We cross the bridge and the kids giggle. They think bumping across the wooden planks is fun. It’s a short bridge though, so the ride doesn’t last long. It leads us to a gravel pathway, which steers us to the park not too far after. I don’t love this park; there is a sand pit with a water pump leading into it and when the water is turned on, Theo goes to town. And I always manage to forget a fresh set of clothes whenever we go there. Still, we go there because the kids love it, it’s on Granville Island which is one of my most favorite places in Vancouver, and because I always hope to run into Ada.
I came across Ada Jefferson back in July, I think. We stopped at the park for a few minutes before Evelyn’s ballet class, which took place in the community center a stone’s throw away from the slides and sand. She was drawn to Theo, with his blonde hair and red overalls and curiosity. She spoke to him in Danish, and smiled at him and I could tell she got some small joy from watching him. As his mother, I can certainly relate. But it gave me a sense of great contentment to see someone else marvel at him.
That was about the extent of our interaction that time. As soon as she left I wished I had talked to her more, or taken her picture. I don’t know what it is about elderly people, but their faces seem to tell a story. Ada’s does. Perhaps it is because they have so many years in their wrinkles that a story can’t help but show through.
But I let her get away that day. That was the day she wore her whitish-bluish nightgown.
A week later, at about the same time, we crossed the bridge again, Evelyn clad in her tutu as we bumped across. We were a few minutes early on purpose. Being that we are creatures of habit, I couldn’t help but hope that Ada’s morning walks took place at the same time each morning. At this point, I didn’t even know her name was Ada. The wood turned into gravel and I craned my neck to see if I could find her. I’d be lying if I said my heart didn’t do a little flutter when I saw her. I can’t explain it, but this 90 year old Danish woman just made me smile. She stood at a distance from the park, just watching the children play. She was aptly dressed this time in a brown dress dotted with blue flowers and white tights with a belt clinched around her waist, looked like she might even be wearing her Sunday best with. Then again, her generation wore dresses every day. I snapped a few pictures from afar and was on my way to 3 year olds and supposed twirls and first positions but mostly chaos.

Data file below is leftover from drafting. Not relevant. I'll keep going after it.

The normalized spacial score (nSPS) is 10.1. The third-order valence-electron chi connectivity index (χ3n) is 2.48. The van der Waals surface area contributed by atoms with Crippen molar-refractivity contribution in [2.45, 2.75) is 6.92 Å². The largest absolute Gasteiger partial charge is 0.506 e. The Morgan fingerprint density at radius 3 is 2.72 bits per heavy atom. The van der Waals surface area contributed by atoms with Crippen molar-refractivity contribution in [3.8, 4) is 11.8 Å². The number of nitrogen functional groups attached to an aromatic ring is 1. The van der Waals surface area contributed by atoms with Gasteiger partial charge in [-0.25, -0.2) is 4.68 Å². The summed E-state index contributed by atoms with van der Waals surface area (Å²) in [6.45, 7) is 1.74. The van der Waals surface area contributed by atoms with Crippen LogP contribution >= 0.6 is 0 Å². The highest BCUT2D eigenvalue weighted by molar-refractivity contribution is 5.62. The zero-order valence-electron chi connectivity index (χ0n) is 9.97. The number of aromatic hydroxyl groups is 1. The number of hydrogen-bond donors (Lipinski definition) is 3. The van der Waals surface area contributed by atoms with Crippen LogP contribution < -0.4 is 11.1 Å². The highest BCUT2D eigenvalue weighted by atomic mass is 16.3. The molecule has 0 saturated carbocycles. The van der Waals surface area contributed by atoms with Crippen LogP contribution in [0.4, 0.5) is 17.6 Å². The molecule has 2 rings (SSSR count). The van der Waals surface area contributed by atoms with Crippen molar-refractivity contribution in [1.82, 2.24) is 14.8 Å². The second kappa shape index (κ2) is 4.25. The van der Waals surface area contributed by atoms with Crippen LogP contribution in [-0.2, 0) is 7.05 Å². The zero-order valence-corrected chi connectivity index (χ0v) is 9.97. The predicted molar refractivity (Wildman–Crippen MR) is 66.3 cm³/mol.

Something pulled me back and I was drawn to talk to her. And she remembered us! I learned her name and age in those few minutes, and that she had a husband namedv Hans George. A-D-A she told me, Ada. Ada Jefferson. Conversation was a bit choppy, as I could tell English probably wasn’t her first language. But I enjoyed talking with her. I then asked if I could take her picture close up, and she said, “What me? An old fart?” She kept repeating old fart over and over, and then would say “I’m old! I’m 90 you know.” Made me smile. She did let me take a few, never really looking at my phone but fussing with her dress and hair. It was quite cute. I nearly died when she reached into her blouse and pulled out a worn pouch, digging around for money. I assured her I didn’t want her to pay me. We were going to be late for ballet, so I told her we had to run but that we hoped to see her soon. She shook Evelyn’s hand and caught me totally off-gaurd by saying, “see you later alligator! in awhile crocodile!”
We’ve run into Ada a handful of times since then. We’ve learned that she loves watching her neighbor’s dog, Archie, when they go out of town. We learned that her dad was born in Germany but is now passed, she’s 90 you know. She has great grandchildren and loves bananas. I’m not sure if she has any other clothes besides the brown dress and nightgown, because that’s all we ever seen her in. She always has a smile for us and seems eager for conversation, but at the same time she appears in a rush. I think she feels like she is bothering us. Couldn’t be further from the truth, but it makes me a little sad that she might feel that way.
I don’t know if being old is lonely and boring and frustrating. But I imagine it could be for lots of reasons. If I’m honest, being old scares me a little bit. So, I don’t know that Ada is lonely or bored or frustrated, but I hope that our interactions may have brightened her day a little if she needed it. She certainly brightened mine.
See you later, alligator.